The committee found aggravating factors that included the vulnerability of the victim, as well as the fact that the attorney is a "former wrestler and practicioner of the martial arts." The committee refused to find remorse as a mitigating factor notwithstanding his testimony that he "was remorseful, embarrassed and humiliated for himself and his family" because, in the committee's view, "he still appeared to be resisting the wrongful nature of his conduct."
The committee further recommended probation for eighteen months with "at least monthly psychological or psychiatric counseling for personal judgment and decision making skills." (Mike Frisch)
Just when you think that the Loren Friedman saga is over, something else happens.
The New York Appellate Division for the Third Judicial Department today imposed reciprocal discipline of the three-year suspension based on the sanction imposed in Illinois. (Mike Frisch)
From the web page of the Ohio Supreme Court:
Justices Take Action in Response to Federal Court Decision
The Supreme Court of Ohio has amended portions of two rules governing disclosure of political party affiliation and solicitations of campaign contributions by judicial candidates. The Supreme Court took the action in response to a decision by the U.S. Sixth Circuit Court of Appeals last month that struck down similar rules in Kentucky. The amendments become effective Thursday.
The amendments to the Ohio Code of Judicial Conduct remove a ban on judicial candidates identifying themselves in advertising as a member of or affiliated with a political party after the primary election. Justices concurred 5-0 in adopting the amendments to Rule 4.2 with Chief Justice Eric Brown and Justice Judith Ann Lanzinger not participating.
In the Comment portion of the revised Rule 4.2, the Justices adopted language urging judicial candidates to minimize references to their party affiliation in campaign materials. “Although these affiliations and others may be communicated to the electorate, a judicial candidate should consider the effect that partisanship has on the principles of judicial independence, integrity, and impartiality.” The vote to adopt the comment was 4-1 with Justice Paul E. Pfeifer voting no and Chief Justice Brown and Justice Lanzinger not participating.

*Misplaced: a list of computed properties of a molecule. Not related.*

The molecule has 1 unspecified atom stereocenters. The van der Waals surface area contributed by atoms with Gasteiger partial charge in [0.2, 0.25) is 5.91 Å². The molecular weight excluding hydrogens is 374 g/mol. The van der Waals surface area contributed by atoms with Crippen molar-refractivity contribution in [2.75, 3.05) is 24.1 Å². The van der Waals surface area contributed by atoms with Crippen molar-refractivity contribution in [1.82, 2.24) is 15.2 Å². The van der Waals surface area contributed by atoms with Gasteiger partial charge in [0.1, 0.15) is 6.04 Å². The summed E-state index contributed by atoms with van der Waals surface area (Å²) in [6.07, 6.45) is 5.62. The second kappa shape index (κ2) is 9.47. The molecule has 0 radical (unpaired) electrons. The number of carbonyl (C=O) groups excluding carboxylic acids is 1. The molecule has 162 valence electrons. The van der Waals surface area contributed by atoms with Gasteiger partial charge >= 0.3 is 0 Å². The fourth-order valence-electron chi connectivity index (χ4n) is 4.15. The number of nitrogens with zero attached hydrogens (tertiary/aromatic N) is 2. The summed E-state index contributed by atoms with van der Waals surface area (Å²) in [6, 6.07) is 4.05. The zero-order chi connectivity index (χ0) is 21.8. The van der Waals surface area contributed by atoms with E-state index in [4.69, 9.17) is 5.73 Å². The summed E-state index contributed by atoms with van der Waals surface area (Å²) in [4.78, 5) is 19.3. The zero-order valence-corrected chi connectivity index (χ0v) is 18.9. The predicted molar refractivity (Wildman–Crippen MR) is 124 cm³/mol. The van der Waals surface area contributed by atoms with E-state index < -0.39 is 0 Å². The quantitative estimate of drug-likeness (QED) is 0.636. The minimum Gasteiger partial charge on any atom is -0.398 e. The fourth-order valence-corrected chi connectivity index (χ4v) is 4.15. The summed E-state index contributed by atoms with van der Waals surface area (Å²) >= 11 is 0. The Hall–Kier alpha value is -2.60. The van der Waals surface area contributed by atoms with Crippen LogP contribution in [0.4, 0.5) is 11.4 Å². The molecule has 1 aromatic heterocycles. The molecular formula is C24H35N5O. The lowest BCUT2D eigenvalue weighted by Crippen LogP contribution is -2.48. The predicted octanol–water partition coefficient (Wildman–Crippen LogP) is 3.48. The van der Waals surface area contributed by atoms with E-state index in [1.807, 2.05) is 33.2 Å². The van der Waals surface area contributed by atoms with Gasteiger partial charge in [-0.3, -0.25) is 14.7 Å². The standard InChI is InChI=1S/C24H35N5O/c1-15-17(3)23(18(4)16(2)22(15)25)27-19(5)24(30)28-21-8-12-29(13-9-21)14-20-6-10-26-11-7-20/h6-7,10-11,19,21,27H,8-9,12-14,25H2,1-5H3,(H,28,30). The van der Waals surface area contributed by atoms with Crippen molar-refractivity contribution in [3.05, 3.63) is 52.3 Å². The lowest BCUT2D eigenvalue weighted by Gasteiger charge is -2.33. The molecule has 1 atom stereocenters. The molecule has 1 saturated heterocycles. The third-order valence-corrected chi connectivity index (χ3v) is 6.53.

The amended solicitation rule continues to bar judicial candidates from personally soliciting or receiving campaign contributions, but establishes two new exceptions to the personal solicitation ban. Justices concurred 4-1 in adopting the amendments to Rule 4.4 with Justice Paul E. Pfeifer voting no and Chief Justice Brown and Justice Lanzinger not participating. Those exceptions are:
- “A judicial candidate may make a general request for campaign contributions when speaking to an audience of twenty or more individuals;”
- “A judicial candidate may sign letters soliciting campaign contributions if the letters are for distribution by the judicial candidate’s campaign committee and the letters direct contributions to be sent to the campaign committee and not to the judicial candidate.”
The Comment portion of revised Rule 4.4 contains an explanation of the continued need for a prohibition on the personal solicitation or receipt of campaign contributions. “These limitations protect four vital interests: (1) avoiding the appearance of coercion or quid pro quo, especially when a judicial candidate engages in a one-on-one solicitation of a lawyer or party who appears before the court; (2) preserving both the appearance and reality of an impartial, independent, and noncorrupt judiciary; (3) ensuring the public’s right to due process and fairness; and (4) furthering the public trust and confidence in the impartiality of the judicial decision-maker. Rule 4.4(A) recognizes that some forms of solicitation are less coercive and less intrusive than others and permits a candidate to engage in solicitations that are less personal and directed at a wider audience.”
The vote to adopt the comment was 4-1 with Justice Paul E. Pfeifer voting no and Chief Justice Brown and Justice Lanzinger not participating.
Information about the rule amendments will be included in court documents filed Thursday in response to a lawsuit in Ohio federal court that challenges the Code of Judicial Conduct provisions.
Wednesday, August 11, 2010
A recent admonition is reported in the Utah Bar Journal:
On May 10, 2010, the Chair of the Ethics and Discipline Committee of the Utah Supreme Court entered an Order of Discipline: Admonition against an attorney for violation of Rules 7.5(a) (Firm Names and Letterheads), 7.5(d) (Firm Names and Letterheads), and 8.4(a) (Misconduct) of the Rules of Professional Conduct.